Terumah: The God of Yielding

Terumah: The God of Yielding

As I was driving the other day, I was coming to a right turn where there was no light. As I made the turn, I passed the triangle-shaped “YIELD” sign. I knew I had to watch for oncoming traffic, meaning that I had to slow down and look over my shoulder for other travelers. I didn’t have to stop, mind you, just slow down, so that we can all be safe together. As I made the merge and drove all I kept thinking to myself that “YIELD” has become the hardest thing for anyone to do in modern life. It’s the one road sign in life that many of us ignore.    

After years of divisive politics and social media, we have successfully corroded our sense of mutual destiny. In so many aspects of our lives we feel put-upon by forces beyond us. Whether they be work pressure or social pressure, life pulls us in many differing directions. Added to that are the tectonic forces of inequality, racism, bigotry and hatred that have shook the earth so violently that sometimes the greatest chasm in the world than between one human being and her fellow neighbor. And so many of us refuse to yield. Any giving up on our beliefs or opinions feels like a loss. We take offense when another person assets themselves passionately. It is as if we forgotten that yielding is part of being in community with each other. Slowing down without stopping, checking the oncoming thoughts of others, allows us all to merge into the flow of life.  Yet at this moment, we ignore the road sign that says,“YIELD.”

How do we cross the chasm that lays between us?  

In this week’s Torah portion, Terumah, we find an answer. After the covenant at Sinai, the people are left to their own desires. They feel the painful distance that comes in the shadow of revelation.  The Israelites, transformed by God’s Presence, are told to create a space for God at the center of their encampment. “Make for me a sacred dwelling place, that I may dwell among you.” (Exodus 25:8). It is here in this moment, that the Israelites yield for the first time. Until now, God’s role was one of transcendent redeemer, that rained plagues down on the Egyptians, split the sea, and came in fiery flash of Mount Sinai. The people are not with God, and God is not with people.  They are on parallel but different tracks, begging the question that arises earlier in the text, when the people ask, “Is God present among us or not?” (Exodus 17:7) Until now, the relationship between God and the people is that of absolutes -all or nothing.

That is why God’s commandment, “Make for me a sacred dwelling” is so important. For the first time, God wants to be in the midst of the people. I cannot underscore how radical that is. God is the Infinite, the Rock, the Ageless and the Absolute. Here God remembers the alienation that comes in holding on to absolutes. In many ways the moment of God’s desire to be amongst the people mirrors that of the opening moments of creation. The mystics teach that before there was a world, before there was day and night, before there were oceans trees and mountains there was only God. God retracted a tiny portion of the Holy Presence in order to make room for life to begin. This was called tzimtum, in the mystical works of kabbalah. Tzimtzum is the act of retraction, of yielding to allow other to flourish.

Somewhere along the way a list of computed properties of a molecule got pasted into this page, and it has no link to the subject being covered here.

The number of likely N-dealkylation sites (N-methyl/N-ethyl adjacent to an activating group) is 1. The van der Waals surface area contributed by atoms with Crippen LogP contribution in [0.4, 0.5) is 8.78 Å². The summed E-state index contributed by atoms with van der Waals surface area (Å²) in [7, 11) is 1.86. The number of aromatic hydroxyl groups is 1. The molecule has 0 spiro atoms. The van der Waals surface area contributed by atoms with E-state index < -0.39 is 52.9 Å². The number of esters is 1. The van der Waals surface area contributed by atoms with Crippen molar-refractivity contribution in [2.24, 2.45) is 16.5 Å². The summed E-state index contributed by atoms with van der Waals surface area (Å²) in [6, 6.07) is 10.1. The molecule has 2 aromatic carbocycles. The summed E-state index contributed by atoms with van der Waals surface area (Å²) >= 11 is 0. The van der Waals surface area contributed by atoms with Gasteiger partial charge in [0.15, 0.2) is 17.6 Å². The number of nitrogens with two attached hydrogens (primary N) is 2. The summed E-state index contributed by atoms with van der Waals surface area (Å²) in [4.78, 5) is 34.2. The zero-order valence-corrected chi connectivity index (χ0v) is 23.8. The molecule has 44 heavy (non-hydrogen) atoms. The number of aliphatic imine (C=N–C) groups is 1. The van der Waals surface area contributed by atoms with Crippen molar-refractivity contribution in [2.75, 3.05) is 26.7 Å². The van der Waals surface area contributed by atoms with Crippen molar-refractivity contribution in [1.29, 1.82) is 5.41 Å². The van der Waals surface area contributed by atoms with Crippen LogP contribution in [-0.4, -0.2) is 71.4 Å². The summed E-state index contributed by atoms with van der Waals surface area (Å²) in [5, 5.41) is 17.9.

In the beginning of creation God yielding to allow life to spring forth. Here we find creation’s immaculate reflection. God, as it were, remembers the echo of creation, and here in the creation of a nation God makes a move that is no less radical than creation itself. God is asking the Israelites to yield and to make room for God among the people. God no longer wants to move on parallel tracks. God does not want subjects, God wants partners.   

The Hasidic Master Netivot Shalom, internalizes the central commandment of Terumah. He writes, “In the commandment, Make for me a Sanctuary…” we find that it is incumbent upon every person since he/she is a small world unto themselves, and this commandment to draw oneself close to God. For it states that “And I will dwell with you” not, “in them”  but “in you” that is, in each and everyone of you.” He teaches that there is a very fine line between righteousness and self-righteousness. That line is defined by the ego. When we assert ourselves, our overriding sense of self into our version of what is right, we risk crowding out other people and their wisdom into our vision. The difference between righteous and self-righteous is our ego, our inability to “yield” to each other. Building a world where godliness is among us, begins with each of us. Just as God yielded at the beginning of the Torah, we must learn to make room for others in our life and our community. The Kotzker Rebbe, famously said, “Where does God live? Wherever we let God in.” It always begins with us.

In a world of utter fragmentation, when we feel so very apart from each other, we must do as God wants and create a space for holiness, beginning with the self. It is upon us to make ourselves holy, but seeing the holiness in other people, especially those who see the world differently. The Tosefta echoes this statement by saying, that in the face of diametrically opposing positions you must “make yourself a heart of many rooms” (Tosefta Sotah 7:12).  A heart is a space within a space. It throbs for life. It is into this sacred chamber, this holy of holies, that we must wonder to meet each other, to find common ground, to do the act of sacred yielding, and build a world where God dwell. Each of us is a sanctuary, each of us is a partner that can draw forth the Divine and close the chasm that stands between us.

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